In Arc 1.3: Simon Ings strums a lyre over the future’s burning remains

4 Oct

Some civilisations fade and crumble. Others dance themselves to death. Simon Ings catches glimpses of the party at the end of the world: here, to whet your appetite, is one of them.

Evidences of riot are easy enough to obtain from the archaeological record. With patience, the outwardly similar spoors of pleasure and terror can be teased apart. This was killing of prisoners; that, a good night at the circus. But the third element of the coming apocalypse – the catalyst that fuses pleasure and terror and sets the Last Party in motion – is much harder to winkle out.

The thing that really fools us, maddens us, and kills us in the end, time and time again, is hope. Seemingly endemic to human societies, however peculiar, however exotic, is this idea – ingrained or introduced, slow or sudden – that out of the ashes of the old, something new is bound to be born. Tear it up, burn it down and something better will arise. 

Edward Gibbon:

“As the happiness of a future life is the great object of religion, we may hear without surprise or scandal that the introduction, or at least the abuse, of Christianity, had some influence on the decline and fall of the Roman empire. The clergy successfully preached the doctrines of patience and pusillanimity; the active virtues of society were discouraged; and the last remains of military spirit were buried in the cloister: a large portion of public and private wealth was consecrated to the specious demands of charity and devotion; and the soldiers’ pay was lavished on the useless multitudes of both sexes who could only plead the merits of abstinence and chastity.”

We are blessed, cursed – anyway, saddled – with spiritual optimism. It’s everywhere right now, like a rash. Like a time bomb: as deadly, as fearsome, as any excess of fructose in the bloodstream.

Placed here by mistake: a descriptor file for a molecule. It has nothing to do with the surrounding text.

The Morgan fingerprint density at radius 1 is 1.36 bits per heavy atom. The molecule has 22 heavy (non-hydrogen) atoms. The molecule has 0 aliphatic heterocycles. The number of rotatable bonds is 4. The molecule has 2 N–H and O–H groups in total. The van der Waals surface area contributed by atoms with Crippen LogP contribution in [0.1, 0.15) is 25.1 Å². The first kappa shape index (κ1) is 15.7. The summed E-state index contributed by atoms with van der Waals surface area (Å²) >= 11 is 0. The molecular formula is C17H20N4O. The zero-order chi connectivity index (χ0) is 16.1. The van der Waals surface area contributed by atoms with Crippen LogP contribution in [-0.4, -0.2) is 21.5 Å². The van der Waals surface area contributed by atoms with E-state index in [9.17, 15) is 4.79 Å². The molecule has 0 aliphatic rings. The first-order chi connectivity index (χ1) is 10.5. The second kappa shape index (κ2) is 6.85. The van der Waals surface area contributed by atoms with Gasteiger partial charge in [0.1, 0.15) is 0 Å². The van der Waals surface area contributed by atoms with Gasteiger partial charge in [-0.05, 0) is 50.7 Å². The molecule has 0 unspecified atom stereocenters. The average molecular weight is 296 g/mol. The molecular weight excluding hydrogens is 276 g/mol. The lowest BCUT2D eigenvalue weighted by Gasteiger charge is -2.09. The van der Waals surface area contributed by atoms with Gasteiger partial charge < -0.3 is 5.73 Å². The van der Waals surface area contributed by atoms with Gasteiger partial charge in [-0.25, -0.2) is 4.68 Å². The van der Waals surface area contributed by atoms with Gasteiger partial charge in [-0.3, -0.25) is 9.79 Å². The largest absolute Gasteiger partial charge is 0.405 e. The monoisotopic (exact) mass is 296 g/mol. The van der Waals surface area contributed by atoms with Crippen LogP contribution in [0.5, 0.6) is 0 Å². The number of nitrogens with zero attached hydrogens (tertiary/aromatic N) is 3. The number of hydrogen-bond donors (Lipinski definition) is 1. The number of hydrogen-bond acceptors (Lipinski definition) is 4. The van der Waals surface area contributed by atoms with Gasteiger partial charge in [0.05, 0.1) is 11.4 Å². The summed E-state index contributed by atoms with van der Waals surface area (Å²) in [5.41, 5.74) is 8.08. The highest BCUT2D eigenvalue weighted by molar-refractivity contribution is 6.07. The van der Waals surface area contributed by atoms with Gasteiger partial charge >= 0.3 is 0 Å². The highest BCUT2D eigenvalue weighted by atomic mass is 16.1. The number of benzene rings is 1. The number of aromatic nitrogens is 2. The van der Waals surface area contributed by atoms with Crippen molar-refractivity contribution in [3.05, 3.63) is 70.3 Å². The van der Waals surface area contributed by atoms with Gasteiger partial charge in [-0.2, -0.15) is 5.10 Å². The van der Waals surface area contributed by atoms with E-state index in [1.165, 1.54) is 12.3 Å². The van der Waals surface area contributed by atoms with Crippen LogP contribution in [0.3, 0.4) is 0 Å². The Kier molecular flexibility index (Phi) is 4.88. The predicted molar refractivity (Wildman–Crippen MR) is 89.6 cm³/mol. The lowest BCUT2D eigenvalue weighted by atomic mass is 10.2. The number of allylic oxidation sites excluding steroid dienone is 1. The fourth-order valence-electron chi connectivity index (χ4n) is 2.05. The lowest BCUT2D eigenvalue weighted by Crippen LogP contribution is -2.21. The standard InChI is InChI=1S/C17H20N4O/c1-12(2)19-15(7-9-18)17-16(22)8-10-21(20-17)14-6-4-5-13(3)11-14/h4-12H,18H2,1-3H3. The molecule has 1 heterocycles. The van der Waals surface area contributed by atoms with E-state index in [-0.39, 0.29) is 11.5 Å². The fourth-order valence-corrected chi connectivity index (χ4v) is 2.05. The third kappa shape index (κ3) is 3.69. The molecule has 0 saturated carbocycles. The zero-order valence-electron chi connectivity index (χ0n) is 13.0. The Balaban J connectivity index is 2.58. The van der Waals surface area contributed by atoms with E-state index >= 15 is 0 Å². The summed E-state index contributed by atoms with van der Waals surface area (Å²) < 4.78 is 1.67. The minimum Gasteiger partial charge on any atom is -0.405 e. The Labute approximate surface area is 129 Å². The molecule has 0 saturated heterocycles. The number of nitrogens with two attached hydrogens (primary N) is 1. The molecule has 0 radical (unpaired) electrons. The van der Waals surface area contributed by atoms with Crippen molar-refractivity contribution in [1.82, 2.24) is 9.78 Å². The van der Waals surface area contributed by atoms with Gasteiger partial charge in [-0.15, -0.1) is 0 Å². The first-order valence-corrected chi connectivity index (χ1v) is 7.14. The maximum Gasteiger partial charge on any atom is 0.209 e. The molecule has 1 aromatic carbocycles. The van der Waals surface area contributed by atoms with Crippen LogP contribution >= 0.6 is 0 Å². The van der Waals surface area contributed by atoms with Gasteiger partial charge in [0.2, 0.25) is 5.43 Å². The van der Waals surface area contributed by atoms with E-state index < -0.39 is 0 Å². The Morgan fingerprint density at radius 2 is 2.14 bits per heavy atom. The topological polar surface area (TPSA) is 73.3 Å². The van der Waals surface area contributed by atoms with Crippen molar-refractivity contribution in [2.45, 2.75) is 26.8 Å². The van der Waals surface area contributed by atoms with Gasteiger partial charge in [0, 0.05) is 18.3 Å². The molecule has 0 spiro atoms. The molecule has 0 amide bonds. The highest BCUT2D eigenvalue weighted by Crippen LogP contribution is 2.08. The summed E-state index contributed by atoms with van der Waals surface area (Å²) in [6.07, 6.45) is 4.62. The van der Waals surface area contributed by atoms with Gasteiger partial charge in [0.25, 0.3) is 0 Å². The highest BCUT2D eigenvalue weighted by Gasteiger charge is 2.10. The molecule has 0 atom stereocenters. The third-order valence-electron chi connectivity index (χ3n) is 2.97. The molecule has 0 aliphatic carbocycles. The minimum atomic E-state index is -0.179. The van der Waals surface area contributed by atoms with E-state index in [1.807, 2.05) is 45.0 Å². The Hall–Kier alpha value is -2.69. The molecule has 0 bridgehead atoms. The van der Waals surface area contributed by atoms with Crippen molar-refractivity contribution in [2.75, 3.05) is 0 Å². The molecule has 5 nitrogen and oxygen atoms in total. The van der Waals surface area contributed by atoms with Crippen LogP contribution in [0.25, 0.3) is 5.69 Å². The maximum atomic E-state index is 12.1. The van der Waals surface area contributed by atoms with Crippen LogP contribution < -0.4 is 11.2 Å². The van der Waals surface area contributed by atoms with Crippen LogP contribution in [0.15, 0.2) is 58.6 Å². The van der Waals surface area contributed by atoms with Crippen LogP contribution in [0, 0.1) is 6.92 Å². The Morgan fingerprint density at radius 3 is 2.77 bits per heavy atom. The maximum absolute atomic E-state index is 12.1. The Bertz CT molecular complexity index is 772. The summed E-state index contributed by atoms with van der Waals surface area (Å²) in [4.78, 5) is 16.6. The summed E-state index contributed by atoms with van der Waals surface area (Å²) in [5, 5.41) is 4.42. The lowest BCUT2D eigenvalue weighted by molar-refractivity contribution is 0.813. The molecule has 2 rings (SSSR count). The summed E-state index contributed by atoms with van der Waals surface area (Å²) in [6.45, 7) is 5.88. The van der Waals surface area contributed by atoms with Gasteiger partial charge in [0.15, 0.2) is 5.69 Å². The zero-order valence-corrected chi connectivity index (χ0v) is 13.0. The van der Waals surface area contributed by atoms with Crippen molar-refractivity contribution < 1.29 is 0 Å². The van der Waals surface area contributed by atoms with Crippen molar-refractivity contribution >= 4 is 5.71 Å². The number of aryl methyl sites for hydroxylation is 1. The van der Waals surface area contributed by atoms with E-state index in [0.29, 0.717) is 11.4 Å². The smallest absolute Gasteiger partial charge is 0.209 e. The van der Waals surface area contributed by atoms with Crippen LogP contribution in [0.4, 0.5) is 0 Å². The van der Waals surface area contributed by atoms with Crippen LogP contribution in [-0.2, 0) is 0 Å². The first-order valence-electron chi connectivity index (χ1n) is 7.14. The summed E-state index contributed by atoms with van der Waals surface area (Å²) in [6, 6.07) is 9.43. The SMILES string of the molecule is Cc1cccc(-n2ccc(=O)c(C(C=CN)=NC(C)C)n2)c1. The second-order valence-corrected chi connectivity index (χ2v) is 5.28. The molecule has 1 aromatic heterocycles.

It’s not even real optimism: it’s just this yearning for the limitless futures of an obsessively rehearsed past. In Stratford, Danny Boyle forges the Olympic virtues of friendship, fair play, honour, peace and glory in the furnaces of the industrial revolution. In Eindhoven, Liam Young and the team at Under Tomorrow’s Sky strive for a vision of the urban future as magical and compelling as Henry Dreyfuss’s Democracity exhibit at the 1939 New York World’s Fair. And in Edinburgh, TED Global delights a self-declared elite with its exquisitely choreographed just-so stories of personal fulfilment through ambition, venture capital and technology.

These are the people who, in the fullness of time, will bring about the collapse of world civilisation. I hope I’m wrong. But I’ll bet you the farm that I’m not.   

Simon Ings edits Arc. In the gaps, he writes about the scientists who worked for Stalin. His latest novel is Dead Water, set mostly among the tramp lines and pirate syndicates of the Indian Ocean.

Read more in Arc 1.3, a digital quarterly about the future, made for e-readers, tablets, phones and computer screens; also available in a collectible print edition. Visit for details.

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